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Advice Please!!!

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Active member
Mar 11, 2002
My short story: 26 years old and just graduated college with a Bachelors degree in Finance. I am planning on starting my flight training the first of Sept. I have narrowed my choices of training to two routes. 1. Go through the MAPDS program. 2. Go through another program and at the end of this program would have 1200 total hours with 200 multi. I would appreciate all advice, positive or negative! Thanks in advance!
Go out to the local airport, find yourself and instructor and get your private.

When your done with that, find yourself an CFII and get your instrument, so on and so on.

It will save you on thousands and thousands of dollars.

The way the industry is right now, there is no reason to be in a hurry.

You get to the point you have around 500 hrs and you try to find a right seat 135 job.

You can get to 500hrs by flight instructing or any other creative way you can think of.

I think its highly overated to spend 30-40K on a flight school.

Plus, you will have to pay more dues in when you land that first job making 15K a yr.

My .02

Good luck with your decision.
I would tend to lean towards the MAPD program IF your main objective is to get to the regional airlines the "quickest"- I don't think many other programs can compete with them in regards to the shortest time to get a 121 position. I have a few friends who went through the program and are now captains with them at 23 and 24 years of age repsectively. At a little over 300 hours total time, B1900 flight time as well as a systems class YOU will pretty much be ready to go 121 when you have completed the program since Mesa trains you their way from day 1. IF you choose any other route with the exceptions of your "bigger" flight schools who have direct tracks, agreements with "some" regionals, or other pre-arranged agreements with the regional to allow you to get hired with "less" than their normal minimums then you can look at instructing or building your time up some other way which will take some time (MAPD you pretty much skip the "time building" route)-

IF I had to do it all over again I would have seriously looked at MAPD program since at 23 years of age I am still not flying 121 which was a major goal for me. Instead even though I have pleanty of Multi-engine time as well as most of it being turbine time I am not "competitive" due to my lack of TT. MAPD as well as ASA & FSI proved that a lower time pilot could be a safe one as well a very competent one.- (GLA also proves this day in and day out with their safe track record with low time pilots up front)-

IF you choose to go another route good luck to you although I would seriously look into the MAPD program. Expensive BUT after 19 months you are on your way and won't have to worry about being so called "competitive" or "qualified" due to your lack of total flight time SINCE from day 1 Mesa trains you to be "ready" for the line.....

3 5 0

350Driver has it right. I worked there at one time. I posted on MAPD in response to your other post. Bottom line: The program works. People indeed get hired by Mesa at 300 hours. But, don't expect a walk in the park. You have plenty of hoops through which to jump and plenty of people you will need to punch your ticket along the way to the coveted "interview."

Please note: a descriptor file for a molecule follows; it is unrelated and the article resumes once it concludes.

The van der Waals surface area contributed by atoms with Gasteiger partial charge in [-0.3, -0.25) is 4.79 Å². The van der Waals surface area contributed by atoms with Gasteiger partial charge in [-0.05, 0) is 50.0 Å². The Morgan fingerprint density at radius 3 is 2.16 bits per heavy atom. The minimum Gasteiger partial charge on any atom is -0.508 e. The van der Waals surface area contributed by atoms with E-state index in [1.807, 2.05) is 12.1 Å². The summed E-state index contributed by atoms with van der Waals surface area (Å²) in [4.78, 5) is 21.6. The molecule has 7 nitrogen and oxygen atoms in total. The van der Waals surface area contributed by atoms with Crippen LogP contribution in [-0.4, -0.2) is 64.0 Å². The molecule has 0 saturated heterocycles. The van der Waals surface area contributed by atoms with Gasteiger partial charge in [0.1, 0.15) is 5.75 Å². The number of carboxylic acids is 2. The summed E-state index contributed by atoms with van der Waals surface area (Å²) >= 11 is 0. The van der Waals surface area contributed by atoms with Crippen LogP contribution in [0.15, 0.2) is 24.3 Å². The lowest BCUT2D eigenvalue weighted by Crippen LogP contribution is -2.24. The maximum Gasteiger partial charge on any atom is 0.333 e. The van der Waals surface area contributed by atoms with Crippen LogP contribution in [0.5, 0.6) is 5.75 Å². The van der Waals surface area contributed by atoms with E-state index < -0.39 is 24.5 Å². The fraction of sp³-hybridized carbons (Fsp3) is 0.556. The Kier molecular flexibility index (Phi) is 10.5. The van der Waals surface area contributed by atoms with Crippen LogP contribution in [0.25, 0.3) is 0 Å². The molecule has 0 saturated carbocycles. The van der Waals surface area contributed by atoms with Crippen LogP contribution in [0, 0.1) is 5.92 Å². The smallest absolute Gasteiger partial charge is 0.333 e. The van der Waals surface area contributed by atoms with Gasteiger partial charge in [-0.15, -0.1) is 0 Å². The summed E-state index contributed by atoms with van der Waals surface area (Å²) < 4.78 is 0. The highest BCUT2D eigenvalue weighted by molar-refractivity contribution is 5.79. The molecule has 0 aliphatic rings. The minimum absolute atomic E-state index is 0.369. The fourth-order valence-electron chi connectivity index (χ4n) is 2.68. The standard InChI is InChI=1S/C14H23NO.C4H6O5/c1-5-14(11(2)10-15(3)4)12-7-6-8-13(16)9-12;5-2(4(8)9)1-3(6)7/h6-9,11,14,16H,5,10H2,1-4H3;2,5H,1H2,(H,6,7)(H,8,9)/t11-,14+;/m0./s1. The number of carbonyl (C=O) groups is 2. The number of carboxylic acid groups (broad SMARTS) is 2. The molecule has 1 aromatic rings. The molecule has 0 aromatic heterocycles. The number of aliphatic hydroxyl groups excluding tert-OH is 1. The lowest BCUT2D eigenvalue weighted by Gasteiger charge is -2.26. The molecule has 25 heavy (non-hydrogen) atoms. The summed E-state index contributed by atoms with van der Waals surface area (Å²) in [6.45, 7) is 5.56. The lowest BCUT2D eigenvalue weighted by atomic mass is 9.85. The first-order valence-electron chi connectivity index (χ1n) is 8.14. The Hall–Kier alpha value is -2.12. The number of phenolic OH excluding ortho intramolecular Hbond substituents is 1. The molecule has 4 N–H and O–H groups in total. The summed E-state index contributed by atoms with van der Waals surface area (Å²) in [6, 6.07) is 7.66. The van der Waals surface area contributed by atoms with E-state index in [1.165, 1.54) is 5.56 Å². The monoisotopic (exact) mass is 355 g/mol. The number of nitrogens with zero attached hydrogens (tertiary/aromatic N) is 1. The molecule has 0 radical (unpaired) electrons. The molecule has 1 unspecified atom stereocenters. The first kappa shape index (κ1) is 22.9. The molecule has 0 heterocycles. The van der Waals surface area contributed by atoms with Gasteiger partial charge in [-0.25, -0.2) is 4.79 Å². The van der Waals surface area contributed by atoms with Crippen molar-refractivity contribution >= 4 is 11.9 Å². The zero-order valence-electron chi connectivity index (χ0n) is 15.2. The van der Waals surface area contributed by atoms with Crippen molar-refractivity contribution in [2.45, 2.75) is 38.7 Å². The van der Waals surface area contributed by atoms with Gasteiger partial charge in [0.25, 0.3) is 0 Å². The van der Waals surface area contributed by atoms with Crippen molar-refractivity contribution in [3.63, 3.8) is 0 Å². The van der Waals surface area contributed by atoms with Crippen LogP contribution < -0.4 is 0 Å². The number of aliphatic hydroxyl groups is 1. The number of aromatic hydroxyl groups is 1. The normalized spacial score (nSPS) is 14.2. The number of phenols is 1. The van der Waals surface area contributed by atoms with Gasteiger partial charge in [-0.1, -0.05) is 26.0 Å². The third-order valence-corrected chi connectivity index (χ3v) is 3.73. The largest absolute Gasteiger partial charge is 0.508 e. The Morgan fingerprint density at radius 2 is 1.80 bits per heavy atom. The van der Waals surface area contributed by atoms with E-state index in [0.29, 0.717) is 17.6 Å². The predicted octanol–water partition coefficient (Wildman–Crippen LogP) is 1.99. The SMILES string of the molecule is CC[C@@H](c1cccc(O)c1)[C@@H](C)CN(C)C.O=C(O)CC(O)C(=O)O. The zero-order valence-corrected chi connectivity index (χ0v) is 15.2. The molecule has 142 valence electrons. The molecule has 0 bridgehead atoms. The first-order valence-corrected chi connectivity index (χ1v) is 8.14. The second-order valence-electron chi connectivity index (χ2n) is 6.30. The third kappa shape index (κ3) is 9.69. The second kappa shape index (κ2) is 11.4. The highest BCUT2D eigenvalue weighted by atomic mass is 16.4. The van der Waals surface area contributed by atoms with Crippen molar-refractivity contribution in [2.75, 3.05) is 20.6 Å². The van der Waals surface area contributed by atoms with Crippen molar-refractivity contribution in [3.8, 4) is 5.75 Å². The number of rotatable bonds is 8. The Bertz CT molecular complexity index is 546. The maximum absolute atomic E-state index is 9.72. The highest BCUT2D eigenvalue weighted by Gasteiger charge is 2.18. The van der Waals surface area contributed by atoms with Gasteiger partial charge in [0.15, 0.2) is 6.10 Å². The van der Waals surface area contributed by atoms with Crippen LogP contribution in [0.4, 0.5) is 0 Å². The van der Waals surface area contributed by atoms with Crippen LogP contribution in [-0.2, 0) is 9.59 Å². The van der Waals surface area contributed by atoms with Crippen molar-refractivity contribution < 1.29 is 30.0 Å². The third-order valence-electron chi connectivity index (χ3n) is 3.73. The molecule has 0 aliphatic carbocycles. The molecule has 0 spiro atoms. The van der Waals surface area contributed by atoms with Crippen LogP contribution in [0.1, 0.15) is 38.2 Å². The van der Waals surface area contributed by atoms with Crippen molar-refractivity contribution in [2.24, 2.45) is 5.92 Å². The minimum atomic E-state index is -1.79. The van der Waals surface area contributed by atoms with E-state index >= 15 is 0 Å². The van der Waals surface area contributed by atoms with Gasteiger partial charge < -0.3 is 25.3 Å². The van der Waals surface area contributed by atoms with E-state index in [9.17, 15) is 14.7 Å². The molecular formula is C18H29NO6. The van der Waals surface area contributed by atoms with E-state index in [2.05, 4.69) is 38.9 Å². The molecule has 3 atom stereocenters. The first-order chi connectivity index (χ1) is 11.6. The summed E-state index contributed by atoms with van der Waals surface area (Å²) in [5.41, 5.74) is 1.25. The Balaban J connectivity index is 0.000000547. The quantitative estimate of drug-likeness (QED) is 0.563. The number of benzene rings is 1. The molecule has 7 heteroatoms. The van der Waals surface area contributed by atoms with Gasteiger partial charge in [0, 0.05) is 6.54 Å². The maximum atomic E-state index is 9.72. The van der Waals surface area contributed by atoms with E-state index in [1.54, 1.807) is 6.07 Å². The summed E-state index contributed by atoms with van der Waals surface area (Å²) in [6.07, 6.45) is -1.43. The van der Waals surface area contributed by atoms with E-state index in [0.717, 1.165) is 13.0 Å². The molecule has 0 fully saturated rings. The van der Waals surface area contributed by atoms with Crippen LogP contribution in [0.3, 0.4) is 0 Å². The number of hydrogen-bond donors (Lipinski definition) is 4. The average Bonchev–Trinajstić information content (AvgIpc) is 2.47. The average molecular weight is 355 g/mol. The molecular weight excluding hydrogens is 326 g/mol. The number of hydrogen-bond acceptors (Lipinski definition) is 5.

Once again, send me a private if you want to know more, but, I think my other post covers most of it.

PS-After a bit of reflection, I feel that Freight Dog, below, provides good food for thought. You complete Mesa in eighteen months and that may seem like a long time. But, it may not be long enough for the system to absorb the furloughees, and Mesa to recall its furloughees. Remember, too, the always-present glut of pilots who are ready for the commuters. So, while I stand behind my two posts about Mesa, perhaps you might consider if it is worth it to rush with everything. I have no idea if successful MAPD interviewess are placed in a pool, but, even considering the non-union Freedom Air startup, you still may not go to ground school for a while after your graduate.

Once again, good luck with your choice.
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Keep in mind that there are lots of people still furloughed at many regionals who had programs like that. Mesa still has a couple hundred guys or so on furlough. Eagle has a few hundred out too. TSA has guys on furlough too. Those are the guys who were actively recruiting from certain programs. Now, I don't think anyone is recruiting from any kinds of programs.

Get your ratings at your local FBO - it will save you literally thousands and thousands of dollars because at high name or "bridge" schools, you are paying for the name. Get your CFI's and instruct. When you go job hunting, walk in your resume everywhere and see if you can talk to people. That's how you get jobs.

Don't be in a rush because most airlines have pilots on furlough so before they can hire anyone, they have to recall all those guys. Basically, right now the market is flooded with qualified pilots. Use this time to build your time, get a lot of multi time by either instructing or flying checks once you get your time, and by the time the hiring starts, you should be competitive.

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